And Your Favorite Teacher?

These are just two stories of the positive impact Miss Barbara Clark had on her students. How many more examples are out there? I’d love to hear about your remembering a very special teacher in the comments below.

Love from a life-long learner,

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10 thoughts on “Remembering a Very Special Teacher”

  1. I, too, was a student of Miss Clark, 81-84. Recently, after reading a monthly report I had written, my boss told me that I was exceptional at business writing; I fully credit Miss Clark and Mrs. Mayberry for my ability to coherently put my thoughts on paper. They also instilled in me a love of reading. It was okay to slip in Clancy or Cussler during the “free reading” time.

    “You afflicted feebs!”
    “What’s a Grecian urn?”
    “You have ‘snoo’ on your sleeve.”

    1. Hi Mike,
      Funny you mentioned Mrs. Mayberry. I too felt she made an impact on my life. I still use Latin for certain words today… like effect vs. affect. Mrs. Mayberry taught me the difference and I never mix them up.

      Thank you for your comment. I’m sure they thank you too.

    2. Miss Barbara Clark was not only my teacher from 1978-80 at HCHS, but also became a dear friend. She was also the Anchor Club faculty advisor and I was a member when my friend Wendi Jordan Wooddell was the president. I became president my senior year and worked closely with her after school during the service club projects.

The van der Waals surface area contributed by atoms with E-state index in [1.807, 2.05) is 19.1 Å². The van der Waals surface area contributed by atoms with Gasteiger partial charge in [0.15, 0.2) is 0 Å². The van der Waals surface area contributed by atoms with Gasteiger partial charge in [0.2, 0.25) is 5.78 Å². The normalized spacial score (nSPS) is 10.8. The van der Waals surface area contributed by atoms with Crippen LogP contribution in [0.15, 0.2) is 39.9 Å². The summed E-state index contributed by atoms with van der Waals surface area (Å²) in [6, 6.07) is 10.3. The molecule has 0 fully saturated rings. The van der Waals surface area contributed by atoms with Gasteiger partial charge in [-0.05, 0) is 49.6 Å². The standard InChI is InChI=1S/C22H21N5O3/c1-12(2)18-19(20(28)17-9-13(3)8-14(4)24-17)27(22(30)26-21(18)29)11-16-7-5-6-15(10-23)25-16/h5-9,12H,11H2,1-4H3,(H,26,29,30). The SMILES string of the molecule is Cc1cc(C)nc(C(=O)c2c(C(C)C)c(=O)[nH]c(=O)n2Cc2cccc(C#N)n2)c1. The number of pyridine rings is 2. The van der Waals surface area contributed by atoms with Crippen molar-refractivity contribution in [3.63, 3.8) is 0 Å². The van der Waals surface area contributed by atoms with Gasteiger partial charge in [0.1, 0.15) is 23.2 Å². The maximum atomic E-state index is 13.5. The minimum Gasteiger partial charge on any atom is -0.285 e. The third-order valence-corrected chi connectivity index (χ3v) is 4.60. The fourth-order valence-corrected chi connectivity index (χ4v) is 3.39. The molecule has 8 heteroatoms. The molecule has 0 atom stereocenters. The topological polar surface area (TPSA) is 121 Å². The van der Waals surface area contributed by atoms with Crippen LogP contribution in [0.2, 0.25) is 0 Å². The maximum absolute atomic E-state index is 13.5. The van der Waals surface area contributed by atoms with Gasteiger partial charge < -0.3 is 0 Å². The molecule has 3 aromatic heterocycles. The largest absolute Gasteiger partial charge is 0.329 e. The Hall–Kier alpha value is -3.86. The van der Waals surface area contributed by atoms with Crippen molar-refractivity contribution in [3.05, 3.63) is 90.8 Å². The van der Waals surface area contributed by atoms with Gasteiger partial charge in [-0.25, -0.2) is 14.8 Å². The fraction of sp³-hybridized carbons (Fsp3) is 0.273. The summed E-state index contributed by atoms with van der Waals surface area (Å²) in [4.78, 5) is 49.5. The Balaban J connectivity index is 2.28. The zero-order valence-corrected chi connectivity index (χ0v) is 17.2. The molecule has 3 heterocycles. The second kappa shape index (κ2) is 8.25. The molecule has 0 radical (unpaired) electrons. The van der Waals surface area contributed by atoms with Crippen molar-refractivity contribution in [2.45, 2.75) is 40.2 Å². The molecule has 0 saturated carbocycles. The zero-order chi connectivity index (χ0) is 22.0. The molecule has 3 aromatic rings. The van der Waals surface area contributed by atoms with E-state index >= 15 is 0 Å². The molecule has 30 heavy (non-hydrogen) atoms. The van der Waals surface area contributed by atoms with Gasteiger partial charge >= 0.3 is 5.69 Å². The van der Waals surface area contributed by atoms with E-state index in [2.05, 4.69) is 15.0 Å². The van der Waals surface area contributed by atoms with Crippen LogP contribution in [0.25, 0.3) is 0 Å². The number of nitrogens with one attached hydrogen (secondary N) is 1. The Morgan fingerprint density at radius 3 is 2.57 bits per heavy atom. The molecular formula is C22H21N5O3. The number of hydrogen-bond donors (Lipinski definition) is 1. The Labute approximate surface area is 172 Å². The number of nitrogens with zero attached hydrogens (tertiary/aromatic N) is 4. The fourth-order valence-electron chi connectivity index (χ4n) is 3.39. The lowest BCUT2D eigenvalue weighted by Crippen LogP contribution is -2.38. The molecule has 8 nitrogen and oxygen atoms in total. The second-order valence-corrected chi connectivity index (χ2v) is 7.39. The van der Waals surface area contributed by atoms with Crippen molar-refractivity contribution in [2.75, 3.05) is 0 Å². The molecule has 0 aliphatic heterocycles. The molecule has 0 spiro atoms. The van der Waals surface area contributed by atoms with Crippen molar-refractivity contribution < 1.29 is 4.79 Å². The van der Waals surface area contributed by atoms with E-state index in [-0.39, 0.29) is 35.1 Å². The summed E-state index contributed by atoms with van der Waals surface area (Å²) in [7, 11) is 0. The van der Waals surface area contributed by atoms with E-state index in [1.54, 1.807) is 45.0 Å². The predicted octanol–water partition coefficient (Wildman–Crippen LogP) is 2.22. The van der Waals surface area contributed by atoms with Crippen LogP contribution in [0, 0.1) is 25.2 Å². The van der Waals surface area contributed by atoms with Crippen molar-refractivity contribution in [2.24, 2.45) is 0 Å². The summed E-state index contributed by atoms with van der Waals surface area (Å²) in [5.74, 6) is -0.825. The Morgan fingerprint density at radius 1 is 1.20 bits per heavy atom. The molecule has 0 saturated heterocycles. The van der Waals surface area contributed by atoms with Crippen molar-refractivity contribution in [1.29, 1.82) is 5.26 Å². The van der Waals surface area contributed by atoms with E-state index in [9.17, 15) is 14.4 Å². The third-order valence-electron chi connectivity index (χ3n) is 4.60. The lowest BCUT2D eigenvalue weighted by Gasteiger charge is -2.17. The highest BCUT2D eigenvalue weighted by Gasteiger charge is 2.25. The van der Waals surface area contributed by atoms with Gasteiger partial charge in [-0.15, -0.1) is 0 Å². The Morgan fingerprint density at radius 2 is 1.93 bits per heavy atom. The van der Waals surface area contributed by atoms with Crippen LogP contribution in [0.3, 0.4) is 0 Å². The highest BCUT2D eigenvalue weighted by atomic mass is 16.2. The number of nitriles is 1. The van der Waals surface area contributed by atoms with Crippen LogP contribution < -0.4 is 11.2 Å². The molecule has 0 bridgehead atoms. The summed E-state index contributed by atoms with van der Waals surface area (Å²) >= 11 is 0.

I took advantage of every opportunity to be in her classroom or a part of any group she was involved with actively. Barbara instilled a love of learning like no other teacher and we were all so much richer for it.

      Her laugh was the most infectious and I remember when she and Bob Thomason ( another HCHS amazing teacher) were in a play together that had a packed house every night in the auditorium.

      We remained friends long after graduation and saw each other whenever I was in town to visit my family. She was a beautiful spirit that inspired many of us to do our best and make our mark in this world.

      1. Mary Anne,

        Thank you for sharing your memories of Miss Clark. As her career at Haines City High School progressed, so did her students and her impact.

        So nice to hear about Bob Thomason also. Although I didn’t have him as a teacher, my husband, Wayne Simons, remembers him fondly.

        1. Dawn,
          Your husband was also a great teacher at HCHS and knew my family well. He taught my brother Kendall and became friends with my parents in later years after we had grown and gone. Be sure and tell him hello.
          Mary Anne

  2. Miss Clark was my English teacher for three years 82-85. Thanks to her I got a high AP English exam score and didn’t have to take college English. Her lessons carried me all the way through my PhD. She was the best teacher I ever had.

  3. Mrs. Clark was my English teacher from 1975 -1978. I took Creative Writing, Jr. AP English and AP English from Mrs. Clark, and absolutely loved every minute of it! She really challenged us in so many ways. I went on to become an engineer and was told many times throughout my career that my writing skills were above average. I credit Mrs. Clark for this. I really miss her.

    1. Thank you Millicent. It’s great to read that a fellow science major excelled in writing!